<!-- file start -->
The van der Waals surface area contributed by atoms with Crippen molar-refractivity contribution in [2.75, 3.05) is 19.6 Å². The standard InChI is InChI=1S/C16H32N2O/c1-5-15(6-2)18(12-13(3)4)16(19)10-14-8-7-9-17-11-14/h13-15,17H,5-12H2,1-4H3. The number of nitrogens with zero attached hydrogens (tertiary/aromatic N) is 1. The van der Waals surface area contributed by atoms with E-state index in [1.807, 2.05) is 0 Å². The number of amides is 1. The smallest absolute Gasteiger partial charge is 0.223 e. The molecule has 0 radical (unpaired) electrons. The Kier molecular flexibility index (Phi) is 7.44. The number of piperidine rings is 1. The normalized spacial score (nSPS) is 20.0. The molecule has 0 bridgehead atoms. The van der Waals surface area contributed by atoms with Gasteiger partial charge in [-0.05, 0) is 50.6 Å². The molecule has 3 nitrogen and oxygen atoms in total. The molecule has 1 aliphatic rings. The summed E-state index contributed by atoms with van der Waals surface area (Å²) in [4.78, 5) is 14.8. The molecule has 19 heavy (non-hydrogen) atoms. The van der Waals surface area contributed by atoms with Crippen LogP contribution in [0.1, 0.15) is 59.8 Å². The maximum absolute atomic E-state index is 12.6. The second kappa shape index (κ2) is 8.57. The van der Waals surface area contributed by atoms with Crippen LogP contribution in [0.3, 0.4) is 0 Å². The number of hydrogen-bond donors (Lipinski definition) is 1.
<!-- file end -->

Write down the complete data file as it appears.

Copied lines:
The van der Waals surface area contributed by atoms with Crippen molar-refractivity contribution in [2.75, 3.05) is 19.6 Å². The standard InChI is InChI=1S/C16H32N2O/c1-5-15(6-2)18(12-13(3)4)16(19)10-14-8-7-9-17-11-14/h13-15,17H,5-12H2,1-4H3. The number of nitrogens with zero attached hydrogens (tertiary/aromatic N) is 1. The van der Waals surface area contributed by atoms with E-state index in [1.807, 2.05) is 0 Å². The number of amides is 1. The smallest absolute Gasteiger partial charge is 0.223 e. The molecule has 0 radical (unpaired) electrons. The Kier molecular flexibility index (Phi) is 7.44. The number of piperidine rings is 1. The normalized spacial score (nSPS) is 20.0. The molecule has 0 bridgehead atoms. The van der Waals surface area contributed by atoms with Gasteiger partial charge in [-0.05, 0) is 50.6 Å². The molecule has 3 nitrogen and oxygen atoms in total. The molecule has 1 aliphatic rings. The summed E-state index contributed by atoms with van der Waals surface area (Å²) in [4.78, 5) is 14.8. The molecule has 19 heavy (non-hydrogen) atoms. The van der Waals surface area contributed by atoms with Crippen LogP contribution in [0.1, 0.15) is 59.8 Å². The maximum absolute atomic E-state index is 12.6. The second kappa shape index (κ2) is 8.57. The van der Waals surface area contributed by atoms with Crippen LogP contribution in [0.3, 0.4) is 0 Å². The number of hydrogen-bond donors (Lipinski definition) is 1.